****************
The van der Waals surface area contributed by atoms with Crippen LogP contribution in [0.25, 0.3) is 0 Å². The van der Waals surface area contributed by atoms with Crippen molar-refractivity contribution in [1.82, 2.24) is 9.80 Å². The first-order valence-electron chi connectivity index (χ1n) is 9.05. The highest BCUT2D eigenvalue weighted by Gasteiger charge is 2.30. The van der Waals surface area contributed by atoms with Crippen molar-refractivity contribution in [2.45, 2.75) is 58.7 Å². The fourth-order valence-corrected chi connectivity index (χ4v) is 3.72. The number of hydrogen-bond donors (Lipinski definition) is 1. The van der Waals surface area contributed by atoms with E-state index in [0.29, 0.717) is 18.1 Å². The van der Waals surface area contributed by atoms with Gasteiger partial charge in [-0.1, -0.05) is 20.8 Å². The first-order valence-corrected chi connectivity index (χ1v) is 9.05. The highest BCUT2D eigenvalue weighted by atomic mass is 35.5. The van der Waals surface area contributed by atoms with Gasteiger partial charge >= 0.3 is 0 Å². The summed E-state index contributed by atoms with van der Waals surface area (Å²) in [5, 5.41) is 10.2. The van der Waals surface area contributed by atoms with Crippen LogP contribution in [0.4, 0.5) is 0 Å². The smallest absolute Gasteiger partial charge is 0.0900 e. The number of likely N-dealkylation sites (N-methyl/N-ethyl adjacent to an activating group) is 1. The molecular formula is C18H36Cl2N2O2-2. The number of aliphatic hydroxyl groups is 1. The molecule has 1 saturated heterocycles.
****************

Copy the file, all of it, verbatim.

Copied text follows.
The van der Waals surface area contributed by atoms with Crippen LogP contribution in [0.25, 0.3) is 0 Å². The van der Waals surface area contributed by atoms with Crippen molar-refractivity contribution in [1.82, 2.24) is 9.80 Å². The first-order valence-electron chi connectivity index (χ1n) is 9.05. The highest BCUT2D eigenvalue weighted by Gasteiger charge is 2.30. The van der Waals surface area contributed by atoms with Crippen molar-refractivity contribution in [2.45, 2.75) is 58.7 Å². The fourth-order valence-corrected chi connectivity index (χ4v) is 3.72. The number of hydrogen-bond donors (Lipinski definition) is 1. The van der Waals surface area contributed by atoms with E-state index in [0.29, 0.717) is 18.1 Å². The van der Waals surface area contributed by atoms with Gasteiger partial charge in [-0.1, -0.05) is 20.8 Å². The first-order valence-corrected chi connectivity index (χ1v) is 9.05. The highest BCUT2D eigenvalue weighted by atomic mass is 35.5. The van der Waals surface area contributed by atoms with Gasteiger partial charge >= 0.3 is 0 Å². The summed E-state index contributed by atoms with van der Waals surface area (Å²) in [5, 5.41) is 10.2. The van der Waals surface area contributed by atoms with Crippen LogP contribution in [0.4, 0.5) is 0 Å². The smallest absolute Gasteiger partial charge is 0.0900 e. The number of likely N-dealkylation sites (N-methyl/N-ethyl adjacent to an activating group) is 1. The molecular formula is C18H36Cl2N2O2-2. The number of aliphatic hydroxyl groups is 1. The molecule has 1 saturated heterocycles.